Turning Point Justice (TPJ), a rapidly growing technology company that assists victims of crime, communities, and law enforcement agencies through restorative justice, continues to build a strong foundation through the addition of an esteemed group of advisors to the executive team. This respected group of subject-matter experts will serve as advisors to the executive team at Turning Point Justice regarding current product offerings; while providing guidance and strategic direction as we move forward with future products.“Having a strong and diverse group of advisors is critical for us as we ramp up our continued growth and plans to solve pain points for retailers and criminal justice agencies,” says Paul Jones, Chief Operating Officer for Turning Point Justice.We are very pleased to announce that King Rogers, renowned retail loss prevention and security expert; Dr Richard Hollinger, the foremost academic expert in the loss prevention space; and Steve Lundeen, Senior Executive in Human Resources, Loss Prevention, Retail and Executive Coaching will serve as advisors to the Turning Point Justice executive team.- Sponsor – “We are very excited to welcome our first set of advisors and with their guidance and deep industry experience our future will be very exciting,” adds Lohra Miller, Chief Executive Officer for Turning Point Justice.Each of these new advisors provides a wealth of valuable insights and experience, has clearly demonstrated their support and dedication to the community at large, and carries a passion for helping victims and communities fight petty crimes and improving offender behavior. The entire team at Turning Point Justice looks forward to their guidance and support as we continue to build a world-class organization.King Rogers has dedicated over forty-four years to the fine art of loss prevention & security. Rogers has held executive positions for numerous retail companies, including eighteen years as Vice President of Assets Protection for Target Corporation. He has earned the respect of his colleagues throughout the loss prevention community, and in 2007 was inducted into the National Retail Federation’s Loss Prevention Ring of Excellence. Rogers has received recognition from the Federal Bureau of Investigation and the International Cargo Security Council. His expertise was called upon by Michigan State University for the development of the Criminal Justice Masters Program.Rogers is Chief Executive Officer for the King Rogers Group, which specializes in loss prevention/security management professional services, investigations, video-based audit services, real-time Video Surveillance as a Service, and uniformed protection and patrol services. He is also a Senior Partner with the Temi Group, an international security management consulting company. Rogers is frequently asked to speak on his experience and vision to members of the loss prevention industry. He holds a Bachelor of Arts in History from Yale University.Dr. Richard Hollinger is a Professor Emeritus at the University of Florida in Gainesville. He is a faculty member and former Chair of the Department of Sociology and Criminology & Law. Dr. Hollinger is also the Director of the Security Research Project — an academic research institute that focuses exclusively on retail loss prevention and security issues. The Security Research Project annually conducts the National Retail Security Survey along with a number of other empirical research activities.Dr. Hollinger received both his baccalaureate and masters degrees at the University of Georgia. He then completed his graduate studies at the University of Minnesota where he received a Ph.D. in Sociology in 1979.Throughout his career Dr. Hollinger’s research has been principally focused on the topic of “white collar crime” — more specifically, deviant and criminal behavior committed in the course of one’s occupation. Dr. Hollinger has presented his research nationally and internationally to numerous, corporations, professional groups and associations. He currently serves on the editorial advisory board of the Security Journal and is a regular columnist for LP Magazine. Dr. Hollinger sits on the Loss Prevention Advisory Committee of the National Retail Federation. In June of 2007 he was elected into the prestigious “Ring of Excellence” by the National Retail Federation in recognition for his contribution of research on loss prevention and retail crime over his academic career. In addition, he is a member of various academic professional associations, such as, the American Sociological Association, the American Society of Criminology, and the Academy of Criminal Justice Sciences.Steve Lundeen specializes in the areas of executive coaching, life coaching, leadership resourcefulness and group facilitation. He has experience in guiding senior officers, C-suite executives, and their teams to a clearer understanding of their areas of greatest effectiveness, while addressing their critical development challenges.Lundeen has held senior executive positions for over 25 years with such organizations as Eddie Bauer, Sunglass Hut International, Bath & Body Works, and Life Time Fitness. He was instrumental in introducing nationally recognized work/life programs while at Eddie Bauer. With his deep experience in Human Resources, organizational leadership and coaching, Lundeen works with clients to define and meet their needs in the areas of executive coaching, leadership team development, succession planning, executive transition and life coaching.In his role as coach, Lundeen combines a blend of curiosity and intuition with validated assessment instruments to help pinpoint and address issues that would have otherwise derailed careers or impeded personal growth. He believes in building long-term sustainable excellence in his clients and giving them the tools to self-observe and self-correct. He holds a Bachelor of Arts in Communication from the University of Minnesota – Minneapolis and is currently pursuing his Masters of Education degree.https://youtu.be/3USiGjsN_6g Stay UpdatedGet critical information for loss prevention professionals, security and retail management delivered right to your inbox. Sign up now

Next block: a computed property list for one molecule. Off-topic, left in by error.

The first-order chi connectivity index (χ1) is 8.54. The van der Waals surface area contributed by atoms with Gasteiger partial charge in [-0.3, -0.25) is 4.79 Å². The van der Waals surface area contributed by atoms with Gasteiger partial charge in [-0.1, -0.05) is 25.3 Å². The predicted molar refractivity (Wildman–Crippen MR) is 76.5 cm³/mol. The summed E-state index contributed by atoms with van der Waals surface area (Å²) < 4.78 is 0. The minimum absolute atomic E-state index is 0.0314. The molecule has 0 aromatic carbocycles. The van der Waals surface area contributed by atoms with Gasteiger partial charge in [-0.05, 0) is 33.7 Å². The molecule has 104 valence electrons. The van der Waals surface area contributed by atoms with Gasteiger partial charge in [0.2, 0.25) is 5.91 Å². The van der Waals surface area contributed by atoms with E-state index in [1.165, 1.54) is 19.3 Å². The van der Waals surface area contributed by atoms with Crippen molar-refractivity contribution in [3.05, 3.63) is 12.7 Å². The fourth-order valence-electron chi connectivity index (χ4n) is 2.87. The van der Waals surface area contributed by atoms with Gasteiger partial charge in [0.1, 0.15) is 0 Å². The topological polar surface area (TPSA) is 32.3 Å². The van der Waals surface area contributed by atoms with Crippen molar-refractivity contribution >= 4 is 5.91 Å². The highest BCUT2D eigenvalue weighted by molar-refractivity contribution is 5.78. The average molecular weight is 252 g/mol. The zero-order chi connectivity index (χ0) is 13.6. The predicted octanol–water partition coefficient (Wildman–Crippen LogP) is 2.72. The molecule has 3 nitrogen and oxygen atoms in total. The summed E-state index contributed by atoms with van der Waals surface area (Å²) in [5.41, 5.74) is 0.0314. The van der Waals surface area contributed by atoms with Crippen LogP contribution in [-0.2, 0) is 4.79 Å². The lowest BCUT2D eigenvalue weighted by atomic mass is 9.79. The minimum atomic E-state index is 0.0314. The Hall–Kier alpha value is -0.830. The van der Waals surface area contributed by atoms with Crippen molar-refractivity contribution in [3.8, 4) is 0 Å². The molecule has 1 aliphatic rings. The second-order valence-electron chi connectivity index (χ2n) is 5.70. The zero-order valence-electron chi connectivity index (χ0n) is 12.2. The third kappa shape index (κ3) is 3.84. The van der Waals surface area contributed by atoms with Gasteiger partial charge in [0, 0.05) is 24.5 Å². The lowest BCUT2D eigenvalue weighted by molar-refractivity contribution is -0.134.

Perhaps the biggest concerns voiced about Cloud Computing is the worry about the security of data managed by the exposure of the cloud servers to the internet. With daily headlines of data breaches occurring, there is obviously a need to be concerned and cautious about cloud security.How good is cloud security really today? A study from the Ponemon Institute (sponsored by CA) tried to answer that question, or at least to determine if we are making any progress. The group surveyed cloud IT professionals in 2010 and again in 2012 about their attitudes and practices towards implementing secure cloud solutions. While there has been some improvement over those two years, still only about half of those questioned have implemented their cloud solutions using best practices, and only about one half are confident that they know all the cloud services that are available in their organization and what business data those services are exposing.Mike Denning, general manager of Security at CA Technologies, said that “cloud computing is still one of the most disruptive and promising trends of the past decade, our study shows that cloud security struggles to get past a grade of 50 percent when it comes to best practices, including the percentage of organizations that say they engage their security teams in determining the use of cloud services. We believe that organizations can do better and gain the benefits of cloud computing by reducing risk and achieving that desired balance of protection and business enablement.”Dr. Larry Ponemon, chairman and founder, Ponemon Institute, said that “What we found in 2010 in general was that security is not the priority in the cloud universe… What we found in 2012 were small improvements, but consistently so in every one of our attributions.”Andrew Jaquith, CTO of SilverSky, told DarkReading that “Moving to the cloud should be career-defining, not career-limiting… When CIOs and security decision-makers move their critical workloads to the cloud, they seek providers that cut their costs, simplify their architectures and protect their data. But equally important, they are making a leap of faith by entrusting services they can’t do without to someone they don’t know.”